English language testing in the family route has changed

1 August 2014

In the past, long term residents of countries listed by UK Visas & Immigration (formerly the UK Border Agency) as having no approved A1 English test centre easily available were not required to prove competence in the English language as part of the application process. Since 24 July 2014, however, the exemptions previously in place have been rescinded in the main and so applicants wishing to enter the UK on a fiancee, unmarried partner or spousal visa must now take steps to take the test even though there is no UKVI-approved centre in their country of normal and legal residence. The UK Visas & Immigration (UKVI)’s aim is to ensure that more partners of British citizens and legal permanent residents who will be joining family members in the UK on a settlement visa will enter the country with a good understanding of basic English.

It is expected that integration into British life and society will be much easier for family members entering the UK on a family class visa issued under the settlement category having studied for and succeeded in the A1 testing. An additional benefit will be the reduction in costs if they need to access services or conduct any interviews which may be required because the need for an interpreter or translator will be reduced. After 24 July 2014, applicants who live in countries which do not offer A1 English testing will need to travel to another country to take the test. The Home Office accepts that this is not always possible and so there is a possibility for special exemption, which will not remove the need to take the test. It will have to be passed successfully before a partner or spouse of a British citizen or permanent resident can apply for further leave to remain to stay in the UK. If at that time they are over 65, the need for a test will be waived.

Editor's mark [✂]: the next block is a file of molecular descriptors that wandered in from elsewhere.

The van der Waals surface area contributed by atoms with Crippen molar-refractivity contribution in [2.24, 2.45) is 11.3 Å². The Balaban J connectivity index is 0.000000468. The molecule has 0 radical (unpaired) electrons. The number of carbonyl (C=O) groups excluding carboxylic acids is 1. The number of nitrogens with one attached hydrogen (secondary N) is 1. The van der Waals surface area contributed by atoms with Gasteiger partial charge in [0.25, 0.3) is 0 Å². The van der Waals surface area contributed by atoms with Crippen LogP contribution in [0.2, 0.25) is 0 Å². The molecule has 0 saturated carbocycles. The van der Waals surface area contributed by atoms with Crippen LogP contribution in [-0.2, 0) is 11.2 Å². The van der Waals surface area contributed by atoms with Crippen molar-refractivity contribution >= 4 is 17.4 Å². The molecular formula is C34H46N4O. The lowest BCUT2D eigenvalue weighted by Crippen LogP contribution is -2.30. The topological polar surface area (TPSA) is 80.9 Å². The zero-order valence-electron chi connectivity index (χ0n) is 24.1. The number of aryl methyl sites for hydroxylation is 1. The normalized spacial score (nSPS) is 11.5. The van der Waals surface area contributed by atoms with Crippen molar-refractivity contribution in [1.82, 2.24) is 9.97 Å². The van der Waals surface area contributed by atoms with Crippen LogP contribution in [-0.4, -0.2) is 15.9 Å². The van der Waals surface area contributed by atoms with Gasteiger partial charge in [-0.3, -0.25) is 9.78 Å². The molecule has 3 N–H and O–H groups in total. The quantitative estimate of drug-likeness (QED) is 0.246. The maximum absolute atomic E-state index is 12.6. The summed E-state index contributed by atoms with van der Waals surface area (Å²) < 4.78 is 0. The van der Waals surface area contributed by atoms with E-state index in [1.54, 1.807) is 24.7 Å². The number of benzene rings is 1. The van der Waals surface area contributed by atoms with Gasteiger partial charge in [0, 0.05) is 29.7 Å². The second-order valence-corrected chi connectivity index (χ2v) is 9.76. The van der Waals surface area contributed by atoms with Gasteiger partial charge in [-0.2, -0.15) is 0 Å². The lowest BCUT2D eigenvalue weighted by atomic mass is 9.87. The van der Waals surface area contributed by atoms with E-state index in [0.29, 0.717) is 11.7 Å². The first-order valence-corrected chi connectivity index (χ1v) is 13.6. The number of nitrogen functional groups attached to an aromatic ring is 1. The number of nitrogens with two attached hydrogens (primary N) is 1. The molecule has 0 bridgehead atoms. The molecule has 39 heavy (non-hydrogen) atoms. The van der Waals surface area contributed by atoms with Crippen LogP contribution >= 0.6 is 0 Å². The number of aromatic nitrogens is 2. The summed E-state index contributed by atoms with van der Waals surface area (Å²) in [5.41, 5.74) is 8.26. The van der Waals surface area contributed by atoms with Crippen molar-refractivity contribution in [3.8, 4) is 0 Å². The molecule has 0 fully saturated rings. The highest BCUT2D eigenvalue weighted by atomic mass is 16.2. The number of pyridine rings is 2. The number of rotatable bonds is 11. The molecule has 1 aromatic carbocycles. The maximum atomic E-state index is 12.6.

All applicants who feel it is not possible for them to travel to take the test will need to prove that there are difficulties that preclude them from taking it in another country and also, if they have done so, what steps they have taken to attempt to take the test. When applying for family visas for spouse or partner entry the details must be carefully noted and there must also be supporting evidence. Each application for exemption will be assessed individually and will in any case be reassessed in six months, whether successful at the time or not. It is the case that some countries do not provide an A1 testing facility and travelling to a neighbouring country may be very difficult, especially in the case of island nations. In these cases the exemption previously in place will remain, for all applications made by 14 August 2014 and will apply to long term residents of the following countries who wish to enter the UK on a settlement fiancee, partner or marriage visa. Because the Home Office is constantly working to improve the situation regarding A1 language testing, this list is subject to change and anyone wishing to make an application for exemption should check before doing so. The countries at the moment are:- Brunei Darussalam; Burkina Faso; Cape Verde; Central African Republic; Chad; Comoros; Congo; Democratic Republic of Congo; Equatorial Guinea; Eritrea; Guinea-Bissau; Haiti; Ivory Coast; Kiribati; Liberia; Madagascar; Rwanda; Samoa; Sao Tome & Principe; Seychelles; Sierra Leone; Somalia; Swaziland; Togo; Turkmenistan and the Wallis and Futuna Islands.

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